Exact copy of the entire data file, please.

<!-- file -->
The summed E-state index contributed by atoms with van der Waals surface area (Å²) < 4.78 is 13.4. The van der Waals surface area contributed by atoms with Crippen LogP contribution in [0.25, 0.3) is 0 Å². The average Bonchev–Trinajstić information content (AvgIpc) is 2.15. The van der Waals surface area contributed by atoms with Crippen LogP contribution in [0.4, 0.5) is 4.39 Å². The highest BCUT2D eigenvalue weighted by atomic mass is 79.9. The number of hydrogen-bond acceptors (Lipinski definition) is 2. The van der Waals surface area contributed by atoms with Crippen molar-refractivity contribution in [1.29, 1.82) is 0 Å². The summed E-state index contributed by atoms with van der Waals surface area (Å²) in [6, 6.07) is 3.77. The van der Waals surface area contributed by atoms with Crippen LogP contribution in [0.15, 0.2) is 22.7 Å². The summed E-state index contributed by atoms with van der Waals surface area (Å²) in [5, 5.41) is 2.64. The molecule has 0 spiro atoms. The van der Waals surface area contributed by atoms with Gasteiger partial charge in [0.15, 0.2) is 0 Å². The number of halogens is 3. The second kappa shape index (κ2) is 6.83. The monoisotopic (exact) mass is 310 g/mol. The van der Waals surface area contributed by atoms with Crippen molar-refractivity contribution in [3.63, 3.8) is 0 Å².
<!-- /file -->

The summed E-state index contributed by atoms with van der Waals surface area (Å²) < 4.78 is 13.4. The van der Waals surface area contributed by atoms with Crippen LogP contribution in [0.25, 0.3) is 0 Å². The average Bonchev–Trinajstić information content (AvgIpc) is 2.15. The van der Waals surface area contributed by atoms with Crippen LogP contribution in [0.4, 0.5) is 4.39 Å². The highest BCUT2D eigenvalue weighted by atomic mass is 79.9. The number of hydrogen-bond acceptors (Lipinski definition) is 2. The van der Waals surface area contributed by atoms with Crippen molar-refractivity contribution in [1.29, 1.82) is 0 Å². The summed E-state index contributed by atoms with van der Waals surface area (Å²) in [6, 6.07) is 3.77. The van der Waals surface area contributed by atoms with Crippen LogP contribution in [0.15, 0.2) is 22.7 Å². The summed E-state index contributed by atoms with van der Waals surface area (Å²) in [5, 5.41) is 2.64. The molecule has 0 spiro atoms. The van der Waals surface area contributed by atoms with Gasteiger partial charge in [0.15, 0.2) is 0 Å². The number of halogens is 3. The second kappa shape index (κ2) is 6.83. The monoisotopic (exact) mass is 310 g/mol. The van der Waals surface area contributed by atoms with Crippen molar-refractivity contribution in [3.63, 3.8) is 0 Å².